Kitchener Waterloo Gymnasts Ready to Push Their Limits

Tyler Yee, left, and Nathanael Gilroy-Wells

Tyler Yee, left, and Nathanael Gilroy-Wells

Tyler Yee and Nathanael Gilroy-Wells have been at the KW Gymnastics Club since they were both four.

Yee, now 11, was put into the gym by his mother because he had a habit of climbing on anything he could get his hands on.

Gilroy-Wells, 13, started out with a friend from his neighbourhood and continued with the sport even though his comrade quit early.

Now Yee and Gilroy-Wells will share another mutual destination — the University of Calgary International Cup later this month.

Both qualified to represent Team Ontario in Calgary for the March 26-29 competition with their results at the men’s artistic gymnastics Second Ontario Cup in Muskoka last month.

Josh Caron, head coach of the men’s team at KW Gymnastics, will also serve as the coach of Yee’s level 3 Ontario team when the three head out west.

Qualifying to compete in Calgary has been a goal of the two gymnasts for a while now.

“This is something the two of them have really been shooting for the last year and a half,” Caron says. “It’s great to see it come to fruition.”

The provincial meet was the first time Yee was old enough to qualify for the national event and he took full advantage in Muskoka.

The Jean Steckle Public School student finished first in the pommel horse, parallel bars and all-around competition in the level 3 division for athletes aged 10 and 11.

While the results couldn’t have been much better, Yee is still striving to get better. He mentioned a recent fall on his fly away in the high bars, which caused him to be a little apprehensive in the event. But he’s continued to attack the event and improve.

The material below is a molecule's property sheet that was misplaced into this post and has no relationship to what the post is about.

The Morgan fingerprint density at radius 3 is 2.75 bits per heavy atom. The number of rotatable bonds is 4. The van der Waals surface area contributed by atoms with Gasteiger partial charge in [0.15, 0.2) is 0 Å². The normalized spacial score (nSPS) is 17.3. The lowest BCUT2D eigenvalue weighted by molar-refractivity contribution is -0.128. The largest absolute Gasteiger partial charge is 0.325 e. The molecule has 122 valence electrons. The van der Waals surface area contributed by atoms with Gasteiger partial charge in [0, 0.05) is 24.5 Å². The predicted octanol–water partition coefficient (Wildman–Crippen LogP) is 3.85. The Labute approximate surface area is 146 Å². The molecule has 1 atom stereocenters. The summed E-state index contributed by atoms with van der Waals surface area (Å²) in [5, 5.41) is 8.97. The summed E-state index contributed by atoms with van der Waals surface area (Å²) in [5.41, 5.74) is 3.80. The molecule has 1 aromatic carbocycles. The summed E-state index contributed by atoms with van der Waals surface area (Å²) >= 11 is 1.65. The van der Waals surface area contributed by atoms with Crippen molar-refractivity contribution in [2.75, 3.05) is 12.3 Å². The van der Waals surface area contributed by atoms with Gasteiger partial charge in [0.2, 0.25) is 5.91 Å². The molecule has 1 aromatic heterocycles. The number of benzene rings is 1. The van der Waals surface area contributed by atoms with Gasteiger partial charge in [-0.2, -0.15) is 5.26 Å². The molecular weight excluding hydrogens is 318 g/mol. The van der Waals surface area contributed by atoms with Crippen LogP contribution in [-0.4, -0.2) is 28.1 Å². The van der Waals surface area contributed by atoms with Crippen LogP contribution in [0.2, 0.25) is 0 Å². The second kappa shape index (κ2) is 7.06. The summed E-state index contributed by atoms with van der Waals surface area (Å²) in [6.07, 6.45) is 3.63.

“If you don’t have the attitude that you want to be a good gymnast, then it’s like, why are you here?” he asks.

Yee wants to eventually land a scholarship in gymnastics with the continued help of coach Caron. Having his tutor alongside him in Calgary should only improve his performance.

“I think it’s really helpful because I’m used to his techniques from training with him,” explains Yee. “He’s fun and he doesn’t make it too hard for us because he’ll teach us things he knows we can do.”

Gilroy-Wells will have a different coach on Team Ontario as he qualified for the level 4 team for 12- and 13-year-olds.

The Centennial Public School student has played a slew of sports, including golf, soccer and lacrosse, but he has always been drawn to the challenges gymnastics presents.

“You have to push your limits in gymnastics and you find out really quickly where those limits are,” Gilroy-Wells says. “You have to keep pushing beyond those limits because it’s kind of bragging rights for yourself and between your teammates.”

One thing Gilroy-Wells has never experienced is nervousness to test his limits. While he’s never competed outside of Ontario, he’s going to approach the Calgary trip like he does on the mat every day.

“When coach says it’s time to try a new skill I’m just like, I’m down, let’s go,” he says. “I think the only reason I am where I am is because I’m not afraid to take risks.”

Among Gilroy-Wells other strengths is, well, his strength. That power is one thing that separates Gilroy-Wells from the smaller Yee, and a big reason the two excel in different events.

The two are friends and use words like ‘cool’, ‘chill’ and ‘crazy’ to describe one another, but their demeanour in the gym also differ sometimes, according to Caron.

“Nathanael has turned into a very focused and self-competitive gymnast,” Caron says. “Tyler is a little easier going, a little more accepting of mistakes in practice. But in competition he’s an absolute demon. Head-on, eyes forward and it’s just a pleasure to watch.”

Ryan Young’s column appears on Wednesdays. He can be reached at

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